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Transcript
Math 347 F1, Spring 2010
Midterm Exam 1 Solutions
Prof. A.J. Hildebrand
Midterm Exam 1 Solutions, Comments, and Feedback
• Grading: Each problem was worth 20 points, for a total of 100 points. In multipart
problems, each part was worth 5 points, with the exception of Problems 4 and 5, which
had a breakdown of 15 points for the proof (part (a)) and 5 for the counterexample
(part (b)). For exam statistics and a letter grade correspondence see the course
webpage.
• Solutions: Solutions, along with some remarks about common errors, are attached.
Check the solutions first before asking questions about the grading.
• “Only if ”: “P only if Q” means P ⇒ Q. In the combination “P if and only if Q”
(P ⇔ Q) the “if” part (“P if Q”) stands for the implication P ⇐ Q, while the “only
if” part (“P only if Q”) stands for the reverse implication, P ⇒ Q. See Problem 1 of
the logic worksheet for various ways of expressing an implication in English.
• Negation of implications: The negation of an implication P ⇒ Q is not an
implication and cannot be expressed as such, but an “and” statement: “P and not
Q” (P ∧ ¬Q).
• Implications involving variables: In statements such as “f (x) < f (y) whenever
x < y” or “if n is odd, then n is prime” the variables (x, y, and n) are understood to be
arbitrary elements of the underlying universe, i.e., in the sense of a “for all” quantifier.
When negating such statements, this quantifier turns into an existential quantifier,
and it is absolutely crucial to include this quantifier in the negated statement: “there
exist x, y ∈ R such that x < y and f (x) ≥ f (y)” and “there exists n ∈ N such that
n is odd and not prime”. Without such a quantifier the negated statements would
not make sense, and if interpreted in the “for all” sense, they would be completely
wrong. (Compare “all odd integers are not prime” to “there exists an odd integer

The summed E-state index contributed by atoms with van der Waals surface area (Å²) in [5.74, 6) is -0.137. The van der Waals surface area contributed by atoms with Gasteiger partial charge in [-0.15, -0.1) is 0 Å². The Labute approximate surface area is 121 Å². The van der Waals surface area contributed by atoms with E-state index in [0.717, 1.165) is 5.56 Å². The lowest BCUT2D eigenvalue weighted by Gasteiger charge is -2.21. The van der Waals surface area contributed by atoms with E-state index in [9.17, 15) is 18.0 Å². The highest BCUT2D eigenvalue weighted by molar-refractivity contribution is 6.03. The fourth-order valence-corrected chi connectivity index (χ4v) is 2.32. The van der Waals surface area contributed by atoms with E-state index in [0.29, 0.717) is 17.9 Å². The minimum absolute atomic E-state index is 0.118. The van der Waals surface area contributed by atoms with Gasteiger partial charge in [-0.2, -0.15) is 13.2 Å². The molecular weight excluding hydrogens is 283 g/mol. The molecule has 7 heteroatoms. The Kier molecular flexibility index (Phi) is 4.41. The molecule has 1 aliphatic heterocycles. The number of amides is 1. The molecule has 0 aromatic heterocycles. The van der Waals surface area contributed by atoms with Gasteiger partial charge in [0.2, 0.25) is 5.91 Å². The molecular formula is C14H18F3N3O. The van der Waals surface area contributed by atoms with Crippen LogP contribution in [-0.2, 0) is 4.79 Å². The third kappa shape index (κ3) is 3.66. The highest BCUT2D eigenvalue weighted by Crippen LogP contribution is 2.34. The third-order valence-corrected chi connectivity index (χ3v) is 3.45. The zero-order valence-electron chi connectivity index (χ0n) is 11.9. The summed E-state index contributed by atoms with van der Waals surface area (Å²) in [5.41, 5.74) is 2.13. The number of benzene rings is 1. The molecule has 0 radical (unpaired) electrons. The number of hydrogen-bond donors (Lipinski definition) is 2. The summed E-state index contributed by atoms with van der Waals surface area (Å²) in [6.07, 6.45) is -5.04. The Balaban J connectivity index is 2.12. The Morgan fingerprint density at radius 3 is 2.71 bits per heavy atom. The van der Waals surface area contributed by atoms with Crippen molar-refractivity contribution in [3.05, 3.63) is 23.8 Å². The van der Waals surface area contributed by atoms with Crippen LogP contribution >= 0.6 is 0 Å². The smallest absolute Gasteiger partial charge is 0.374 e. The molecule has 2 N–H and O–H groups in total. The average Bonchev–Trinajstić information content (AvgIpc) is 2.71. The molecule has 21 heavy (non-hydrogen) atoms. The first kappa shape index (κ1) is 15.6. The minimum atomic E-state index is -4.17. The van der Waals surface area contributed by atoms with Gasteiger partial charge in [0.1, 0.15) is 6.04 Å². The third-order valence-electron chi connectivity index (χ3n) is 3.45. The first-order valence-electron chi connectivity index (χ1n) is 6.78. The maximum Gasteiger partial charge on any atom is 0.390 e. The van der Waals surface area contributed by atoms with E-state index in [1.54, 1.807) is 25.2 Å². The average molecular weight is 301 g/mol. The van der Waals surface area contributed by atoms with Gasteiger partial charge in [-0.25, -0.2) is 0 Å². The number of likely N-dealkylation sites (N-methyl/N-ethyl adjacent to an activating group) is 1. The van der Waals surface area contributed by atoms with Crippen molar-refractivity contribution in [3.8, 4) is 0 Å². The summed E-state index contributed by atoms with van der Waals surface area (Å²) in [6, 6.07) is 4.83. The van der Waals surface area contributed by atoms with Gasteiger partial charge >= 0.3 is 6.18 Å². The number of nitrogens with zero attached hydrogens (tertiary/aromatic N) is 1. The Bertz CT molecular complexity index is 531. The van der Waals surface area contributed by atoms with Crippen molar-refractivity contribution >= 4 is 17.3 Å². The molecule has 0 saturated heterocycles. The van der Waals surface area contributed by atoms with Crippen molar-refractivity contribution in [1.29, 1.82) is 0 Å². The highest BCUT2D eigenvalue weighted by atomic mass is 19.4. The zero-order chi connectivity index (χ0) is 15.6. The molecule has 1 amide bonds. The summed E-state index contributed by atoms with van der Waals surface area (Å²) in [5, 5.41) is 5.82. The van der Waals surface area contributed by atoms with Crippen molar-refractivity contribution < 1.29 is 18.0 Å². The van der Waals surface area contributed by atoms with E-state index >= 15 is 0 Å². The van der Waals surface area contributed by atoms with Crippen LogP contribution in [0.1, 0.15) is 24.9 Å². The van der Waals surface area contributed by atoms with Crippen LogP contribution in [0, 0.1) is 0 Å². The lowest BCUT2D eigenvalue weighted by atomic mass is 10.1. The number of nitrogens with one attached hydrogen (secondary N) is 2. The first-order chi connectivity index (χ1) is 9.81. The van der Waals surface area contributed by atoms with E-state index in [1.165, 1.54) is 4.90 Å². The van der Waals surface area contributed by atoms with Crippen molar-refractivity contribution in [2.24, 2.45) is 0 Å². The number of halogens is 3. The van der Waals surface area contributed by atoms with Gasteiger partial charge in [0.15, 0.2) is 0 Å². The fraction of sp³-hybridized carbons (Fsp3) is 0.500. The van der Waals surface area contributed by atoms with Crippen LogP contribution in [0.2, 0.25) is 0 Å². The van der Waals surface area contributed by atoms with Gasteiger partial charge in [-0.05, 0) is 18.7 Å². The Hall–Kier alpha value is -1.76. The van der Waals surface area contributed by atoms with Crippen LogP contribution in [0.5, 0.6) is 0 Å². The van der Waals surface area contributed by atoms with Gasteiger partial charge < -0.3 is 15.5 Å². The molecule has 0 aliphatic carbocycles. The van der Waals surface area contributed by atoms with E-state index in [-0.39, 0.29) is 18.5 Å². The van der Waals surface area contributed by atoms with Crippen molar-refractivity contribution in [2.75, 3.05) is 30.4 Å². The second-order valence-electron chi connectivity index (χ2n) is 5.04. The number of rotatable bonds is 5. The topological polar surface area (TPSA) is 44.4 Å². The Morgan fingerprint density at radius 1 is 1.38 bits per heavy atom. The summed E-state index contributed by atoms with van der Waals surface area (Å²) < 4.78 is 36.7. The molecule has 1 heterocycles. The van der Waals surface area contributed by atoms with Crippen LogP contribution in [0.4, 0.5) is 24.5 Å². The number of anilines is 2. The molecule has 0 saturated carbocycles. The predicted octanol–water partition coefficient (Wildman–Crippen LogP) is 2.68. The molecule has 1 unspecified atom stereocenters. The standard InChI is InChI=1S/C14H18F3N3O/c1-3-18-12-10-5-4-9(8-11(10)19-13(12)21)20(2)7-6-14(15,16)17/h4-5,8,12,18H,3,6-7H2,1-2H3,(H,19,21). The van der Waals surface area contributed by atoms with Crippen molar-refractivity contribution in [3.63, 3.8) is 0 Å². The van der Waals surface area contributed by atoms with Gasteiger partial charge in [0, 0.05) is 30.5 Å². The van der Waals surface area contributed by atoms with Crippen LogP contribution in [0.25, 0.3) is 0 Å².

that is not prime”.) See Problem 3 of the logic worksheet for further examples and
comments.
• Negation of “and” statements. When negating an “and” statement, “and” turns
into “or”. For example, the negation of “pass midterm and pass final” is “fail midterm
or fail final”.
• Not decreasing versus non-decreasing. As pointed out on the logic worksheet (see Problems 4(c)–(d)), these two terms have completely different meanings.
The first, “not decreasing”, is the negation of decreasing, while the second (“nondecreasing”) is a variant of increasing (with the strict inequality < replaced by ≤).
• Counterexamples: A counterexample most be completely specified. For example,
to show that a relation such as (∗) f (C ∩ D) = f (C) ∩ f (D) is not true requires
specifying not only the sets C, D, but also the function f . Specifying the sets C and
D alone is not enough and does not guarantee that (∗) is false. (In fact, given any
sets C and D, there is a function f for which (∗) is true ...)
1
Math 347 F1, Spring 2010
Midterm Exam 1 Solutions
Prof. A.J. Hildebrand
1. Definitions: For the following questions an answer is sufficient: Just state the requested definition, theorem, formulas, etc. Be sure to use correct notation, include
any necessary quantifiers in the appropriate order, and connecting words (e.g., “such
that”) if necessary. Definitions should be stated in English, i.e., not using logical
symbols (∀, ∃, ¬, =⇒ , etc.).
(a) A function f from R to R is not decreasing if . . .
Solution: “(∃x, y ∈ R)((x < y) ∧ (f (x) ≤ f (y)))”
“There exist real numbers x < y such that f (x) ≤ f (y).”
(b) The graph of a function f : A → B is defined as the set . . .
Solution:
a ∈ A}.
{(a, b) ∈ A × B : b = f (a)} or, equivalently, {(a, f (a)) :
(c) Given a function f : A → B, the image of a set C ⊆ A is the set . . .
Solution:
{b ∈ B : b = f (a) for some a ∈ C }, or, equivalently,
{f (a) : a ∈ C}.
(d) Let A = {1, 2}, and B = {2, 3, 4}. Write down explicitly (i.e., with all elements
explicitly listed) the following sets. Be sure to use correct set-theoretic notation.
(i) A − B = . . . {1}
(ii) A × B = . . . {(1, 2), (1, 3), (1, 4), (2, 2), (2, 3), (2, 4)}
(iii) The power set of A: P (A) = . . . {∅, {1}, {2}, {1, 2}}
2. Conditionals: Consider the following statement (where the underlying universe is
the set N of natural numbers): “If n is odd, then n is prime.”
(a) Write the contrapositive of this statement.
Solution:
“If n is composite, then n is even.”
(b) Write the converse of this statement.
Solution:
“If n is prime, then n is odd.”
(c) Rewrite the statement in the form “... only if ...”.
Solution: “n is odd only if n is prime.”
Remark: See Problem 1 on the Logic Worksheet: “A only if B” means